It’s not often I get to enjoy in depth conversation with enterpreneurs who are in a similar position to me, about things which affect us all.
But this week there was a lot of discussion around social media and just how useful it actually is to small businesses. In particular the conversation was directed at Facebook.
I have never viewed social media as a sales platform. I rarely shift products because of it and hardly ever get a private commission as a result. But it has been great for organising collaborative work with fellow creatives (specifically photoshoots) and for use as a ‘Here I am!’ marketing platform – not for getting products sold but simply for saying, ‘Hey, I’m here, I’m still in business!’ And of course it’s ideal for getting your portfolio out into the world.
But equally, working as a sole proprietor, and especially if you work from home a lot, social media can provide an important lifeline to fellow business people and the public. It’s a lonely world and keeping in it can be difficult if you are the only one in your business and contact with clients is limited.
The article which sparked the initial conversation ‘The End Of Organic Reach = The End of Facebook?’ looked at the demise of Facebook for business because in order to get ‘reaches’ you now have to pay. And, it seems (thanks to a leaked sales deck in November), that even paying doesn’t increase traffic. It’s why you rarely see ‘Liked’ pages appearing in your newsfeed these days. If you don’t pay, you don’t get shared. So, not surprisingly, people are walking away and looking for other places to ply their trade – specifically free places. Of far more interest than the article is how it’s affecting real people, real businesses.
We considered the other options, but none of them – Twitter, Instagram, Pinterest or LinkedIn are really ‘sales platforms’. They are simply social media tools for reminding people you still exist and connecting with fellow business owners (not your client!). In some cases this might be enough and having that sort of online presence will have its value to small businesses, but it involves a lot of housekeeping, publishing posts, tweets and shares to make sure you’re always in the loop. I lose most of my evenings to social media housekeeping. And for what?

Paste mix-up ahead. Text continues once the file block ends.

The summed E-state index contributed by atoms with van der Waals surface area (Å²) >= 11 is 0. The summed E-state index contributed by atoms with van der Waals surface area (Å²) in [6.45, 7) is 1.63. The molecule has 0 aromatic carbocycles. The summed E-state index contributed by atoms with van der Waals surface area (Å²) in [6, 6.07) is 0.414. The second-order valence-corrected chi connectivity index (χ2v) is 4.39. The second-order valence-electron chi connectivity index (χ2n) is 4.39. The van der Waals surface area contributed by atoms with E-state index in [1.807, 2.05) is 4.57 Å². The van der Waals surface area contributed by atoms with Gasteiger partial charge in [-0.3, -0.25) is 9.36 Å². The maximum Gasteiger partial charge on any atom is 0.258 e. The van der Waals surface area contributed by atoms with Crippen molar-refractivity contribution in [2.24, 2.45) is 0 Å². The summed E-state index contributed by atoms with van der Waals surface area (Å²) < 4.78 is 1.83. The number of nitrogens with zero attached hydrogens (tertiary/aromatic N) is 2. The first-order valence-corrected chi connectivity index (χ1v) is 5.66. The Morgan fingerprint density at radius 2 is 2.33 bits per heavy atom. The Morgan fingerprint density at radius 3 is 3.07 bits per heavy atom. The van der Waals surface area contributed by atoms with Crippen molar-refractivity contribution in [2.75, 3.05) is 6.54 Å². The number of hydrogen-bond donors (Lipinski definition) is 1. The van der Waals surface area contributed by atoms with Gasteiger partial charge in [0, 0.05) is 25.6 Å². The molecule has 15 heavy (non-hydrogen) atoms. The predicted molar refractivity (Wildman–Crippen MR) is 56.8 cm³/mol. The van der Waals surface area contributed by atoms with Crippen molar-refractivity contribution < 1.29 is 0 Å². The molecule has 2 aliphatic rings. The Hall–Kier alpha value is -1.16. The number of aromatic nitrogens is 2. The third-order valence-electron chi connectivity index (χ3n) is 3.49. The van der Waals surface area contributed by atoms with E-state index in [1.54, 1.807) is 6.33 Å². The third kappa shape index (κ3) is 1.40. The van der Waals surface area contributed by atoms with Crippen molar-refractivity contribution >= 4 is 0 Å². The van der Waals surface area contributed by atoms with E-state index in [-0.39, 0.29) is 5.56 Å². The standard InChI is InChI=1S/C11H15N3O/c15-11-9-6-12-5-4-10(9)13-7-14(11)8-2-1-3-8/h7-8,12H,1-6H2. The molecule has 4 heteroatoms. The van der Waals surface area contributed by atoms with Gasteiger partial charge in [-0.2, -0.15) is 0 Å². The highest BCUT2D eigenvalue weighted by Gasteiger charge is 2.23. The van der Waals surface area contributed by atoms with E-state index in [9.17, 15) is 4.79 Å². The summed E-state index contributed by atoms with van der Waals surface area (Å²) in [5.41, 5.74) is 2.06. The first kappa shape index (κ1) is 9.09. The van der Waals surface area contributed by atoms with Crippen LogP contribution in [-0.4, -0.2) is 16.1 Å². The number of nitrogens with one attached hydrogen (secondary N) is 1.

Is there another option? And can you ever replace good old fashion face to face customer contact with the sterile environment of the computer screen. Even Etsy, the rival to Ebay has proved a poor performer for many small businesses. One large sale in September has been the only thing stopping me from shutting up shop completely. Plenty of browsers but few sales. Just like the high street I guess. Only without the large monthly outlays.
The only other online alternative is the website. A good clean simple site should at least give you a decent enough presence and you don’t even need to pay anything to get you started. A good one will be expensive but it depends how much you think you will rely on it. Many social media users are there because of the small or non-existent financial outlays.
Sometimes it’s the difference between losing money and breaking even, let alone profiting.
My thanks to Pearls and Swine for heading up the conversation that inspired this post. Now let’s see if this heads up works. ;-)